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Hostage as a Service - What's after SaaS?

     In the recent ITSMWP – The Lost Episode, Chris Dancy asked two questions that I think are quite closely related – and that I would like to respond to:
          “At what point does Software as a Service become Hostage as a Service?”
          “What comes after Software as a Service?”
               (these are both paraphrased, as I don’t have time to listen to the entire podcast again at the moment)

     Software as a Service becomes Hostage as a Service the moment you turn the key – though perhaps in a somewhat different context than Chris intended. Chris was discussing the aspects of a provider holding your business data or denying access to your SaaS solution when, for example, the bill has not been paid. This is most certainly something which must be considered very closely. Beyond having access to your data (through regular backups, hosting it on premise, using a separate provider or what-have-you) careful consideration must also be given to accessibility of that data through a different platform (as was also mentioned on the show). If you decide to switch vendors (or if your vendor is unavailable for whatever reason) what good is having your data, if you can’t use it to run your operations? If you research well, perform a solid risk analysis and plan for such contingencies, these really become moot issues. Awareness disarms the threat. There is another threat, however…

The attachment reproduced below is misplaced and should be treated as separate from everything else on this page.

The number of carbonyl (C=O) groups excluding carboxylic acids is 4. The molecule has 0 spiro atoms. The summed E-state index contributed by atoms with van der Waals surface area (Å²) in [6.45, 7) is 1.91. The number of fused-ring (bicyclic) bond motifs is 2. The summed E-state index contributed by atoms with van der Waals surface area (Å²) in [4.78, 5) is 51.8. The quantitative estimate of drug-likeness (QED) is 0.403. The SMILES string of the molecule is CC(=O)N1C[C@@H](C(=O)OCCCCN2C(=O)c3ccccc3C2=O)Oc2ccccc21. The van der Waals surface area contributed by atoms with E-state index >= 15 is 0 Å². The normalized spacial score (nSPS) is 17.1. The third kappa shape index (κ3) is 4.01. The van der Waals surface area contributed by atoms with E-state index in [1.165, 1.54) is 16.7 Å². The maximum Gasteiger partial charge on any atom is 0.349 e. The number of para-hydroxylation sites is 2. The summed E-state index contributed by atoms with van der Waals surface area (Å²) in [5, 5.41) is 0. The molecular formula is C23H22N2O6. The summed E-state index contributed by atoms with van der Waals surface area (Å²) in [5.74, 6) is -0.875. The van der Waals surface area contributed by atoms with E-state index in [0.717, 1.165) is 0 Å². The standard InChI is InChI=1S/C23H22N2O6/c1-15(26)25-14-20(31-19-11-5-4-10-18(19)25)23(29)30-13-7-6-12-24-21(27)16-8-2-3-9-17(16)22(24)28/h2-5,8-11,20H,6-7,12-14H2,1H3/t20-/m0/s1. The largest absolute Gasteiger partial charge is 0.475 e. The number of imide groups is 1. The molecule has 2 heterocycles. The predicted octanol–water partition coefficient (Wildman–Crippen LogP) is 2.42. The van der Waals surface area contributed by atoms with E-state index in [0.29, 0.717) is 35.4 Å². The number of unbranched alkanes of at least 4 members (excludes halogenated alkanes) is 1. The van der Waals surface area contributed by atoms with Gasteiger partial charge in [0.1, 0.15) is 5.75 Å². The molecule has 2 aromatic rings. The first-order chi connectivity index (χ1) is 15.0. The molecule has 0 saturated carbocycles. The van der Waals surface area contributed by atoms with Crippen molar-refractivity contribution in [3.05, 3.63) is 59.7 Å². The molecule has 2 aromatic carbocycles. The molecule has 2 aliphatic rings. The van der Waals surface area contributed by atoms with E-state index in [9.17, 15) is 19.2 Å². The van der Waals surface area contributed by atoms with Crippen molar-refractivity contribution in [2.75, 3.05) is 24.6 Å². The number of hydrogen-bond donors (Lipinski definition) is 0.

The greatest concern I have about implementing a SaaS solution is version control.
     How many times has Facebook implemented an “upgrade” that you thought made it worse? Tough shit!

     When you have an on-premise solution, you face related risks – but not nearly to the same extent. You can elect to not upgrade to the latest version. While you run the risk of not having the latest features, fixing known bugs, or losing interoperability with other systems – you have the ability to weigh those risks and make that decision for yourself. You can wait for others to test the waters of a new version before diving in. You can decide to stay on an out-dated version while building a remediation plan and rolling out a new solution. Hell, you can decide to stay on an old version years after it is End of Life, if it is still working for you.

     The simple fact of the matter is that one size does NOT fit all. If 80% of a user base wants feature X implemented (or retired) it will happen, regardless whether or not it works for your individual purposes. If you have an on-premise solution (or better yet – and in-house solution) you have a much greater level of control over what does & does not get implemented. With a SaaS solution, you are at their mercy.

     We need complete ownership of and control over our data – we also want to still have the freedom of off-premise solution hosting, the agility of rapid deployment, the scalability of elastic computing and the flexibility of utilizing alternative vendors to manipulate our data.